Design Principal: James Polshek
Management Partner: Joseph Fleischer
Senior Designer: Robert Young
Project Manager: Joshua Frankel
Project Architect for Construction: John Lowery
Project Team: Aran Coakley, Matthew Dionne, Erkan Emre, Mazie Huh, Aileen Iverson, Dean Kim, John Lowery, Craig McIlhenny, Maura Rogers and Jordan Yamada
Project area: 100,000 sqf
Project year: 2010
Photographs: Halkin Photography LLC

The most recent addition to the iconic buildings of Independence Mall in  is one dedicated to illustrating the American Jewish experience. The National Museum of American Jewish History (NMAJH) designed by  opened in November 2010. Adjacent to Independence Mall, the museum overlooks such attractions as Independence Hall, the Liberty Bell and the National Constitution Center. Built at a cost of $150 million by  construction management firm Intech Construction, the five-story, 100,000-square-foot space includes 25,000 square feet of exhibit space, an 85-foot-tall atrium and a 200-seat theater. The terra cotta and glass building is topped out with a beacon of light meant to symbolize themes of faith and patriotism.

The striking exterior of the museum reflects a trend in cultural centers to incorporate warm, natural materials with high performance facades. The sole aesthetic elements of the NMAJH are accomplished with glass curtain wall and terra cotta rainscreen by Shildan Inc. While limiting the number of materials used creates an air of simplicity, the sophistication of the design is anything but.

An intricately designed “box” clad with 15,000 square feet of terra cotta appears suspended within the glass curtain wall. This geometric figure is softened with rounded edges and corners. Curved baguettes interwoven with a scalloped design, a pattern custom-developed by Shildan, run the length of the surface. Terra cotta baguettes serve as sunscreens, shading the windows from the glare of the Market and Fifth Street elevations.

The modern aesthetics harmonize with the surrounding brick of old city . The terra cotta’s natural burnt red hues blend with the historic structures of the Mall while the glass curtain wall signifies transparency and openness between the museum and visitors to the Mall. Guests standing between the terra cotta and the glass curtain wall are offered a panoramic view of some of the most important buildings in American history.The building envelope provides additional benefits ideal for the preservation of artifacts and for creating an energy-efficient public space. Developed in Europe in the last half of the twentieth century, Shildan’s terra cotta back-ventilated and pressure-equalized rainscreen system is emerging as the system of choice for meeting the International Building Code and ASHRAE 90.1 building performance requirements.U.S. construction has traditionally used either a masonry back-up wall or steel studs faced with exterior sheathing. A metal support system is attached to that substructure and the exterior material is then clad to the support system. To prevent air and water from entering the building, the exterior material is caulked with sealant. The major drawback is that high winds and HVAC can create pressure differential between the exterior and interior wall. This can suck water into the wall cavity when it is raining or humid. Sealed buildings cannot equalize this pressure so moisture becomes trapped creating a short-lived wall and the possibility of mold and mildew.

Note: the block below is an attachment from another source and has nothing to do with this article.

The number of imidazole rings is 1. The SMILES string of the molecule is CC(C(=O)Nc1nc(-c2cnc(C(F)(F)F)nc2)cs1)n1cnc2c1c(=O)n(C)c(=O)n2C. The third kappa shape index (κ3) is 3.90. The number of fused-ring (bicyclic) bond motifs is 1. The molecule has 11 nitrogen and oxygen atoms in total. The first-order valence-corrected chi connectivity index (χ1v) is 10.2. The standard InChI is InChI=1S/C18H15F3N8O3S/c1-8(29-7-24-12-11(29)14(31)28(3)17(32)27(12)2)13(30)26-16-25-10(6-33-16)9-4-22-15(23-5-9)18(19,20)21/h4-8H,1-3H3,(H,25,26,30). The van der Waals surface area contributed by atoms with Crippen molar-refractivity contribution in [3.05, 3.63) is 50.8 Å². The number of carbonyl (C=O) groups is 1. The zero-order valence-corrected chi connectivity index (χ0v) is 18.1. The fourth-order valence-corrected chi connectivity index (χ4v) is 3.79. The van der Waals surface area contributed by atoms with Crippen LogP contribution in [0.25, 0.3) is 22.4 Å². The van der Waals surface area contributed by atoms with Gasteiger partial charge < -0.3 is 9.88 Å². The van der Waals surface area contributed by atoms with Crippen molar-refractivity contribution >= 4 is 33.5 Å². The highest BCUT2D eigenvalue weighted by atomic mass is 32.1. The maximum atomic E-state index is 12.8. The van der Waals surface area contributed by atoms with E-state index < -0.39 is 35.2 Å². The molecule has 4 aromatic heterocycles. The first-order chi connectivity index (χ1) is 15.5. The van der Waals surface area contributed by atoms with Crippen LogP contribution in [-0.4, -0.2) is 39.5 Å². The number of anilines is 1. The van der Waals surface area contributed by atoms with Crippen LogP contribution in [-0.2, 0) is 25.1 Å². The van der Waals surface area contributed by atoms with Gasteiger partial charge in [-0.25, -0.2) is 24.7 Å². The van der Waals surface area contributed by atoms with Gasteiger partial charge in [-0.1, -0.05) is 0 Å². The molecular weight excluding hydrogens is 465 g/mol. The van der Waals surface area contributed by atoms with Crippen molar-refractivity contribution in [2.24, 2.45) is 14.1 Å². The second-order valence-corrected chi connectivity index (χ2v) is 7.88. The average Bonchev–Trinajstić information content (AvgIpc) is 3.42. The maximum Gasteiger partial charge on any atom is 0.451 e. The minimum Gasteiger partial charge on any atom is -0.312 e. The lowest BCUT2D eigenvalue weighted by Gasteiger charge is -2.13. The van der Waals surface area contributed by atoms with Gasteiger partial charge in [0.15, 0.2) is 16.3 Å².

http://www.archdaily.com/126333/national-museum-of-american-jewish-history-ennead-architects/

April 10, 2011

MyZeil Shopping Centre in Frankfurt on the Main | Massimiliano and Doriana Fuksas

In its dimensions and in what it has to offer, the new mall »My Zeil« exceeds anything one has seen in Germany hitherto. What’s more, the expressive architecture matches the things on offer. In a spectacular, expressive manner, the facade curves conically inwards. Only when viewed from the front, however, does the tapering funnel reveal its true form, namely an opening through the entire building that allows a view of the sky to the rear. These grand gestures are continued internally. Another horn-shaped glazed funnel extends down from the roof through four storeys to the entrance level. It not only serves to bring natural lighting into the depths of the building; it also froms part of the load-bearing structure, which is in the form of a freely shaped lattice shell.

Architects: Massimiliano and Doriana Fuksas, Rome

Concept/Editing: Andreas Christoph Schmidt
Camera: Holger Schüppel, Schmidt & Paetzel Fernsehfilme GmbH by order of the Goethe-Institut, 2010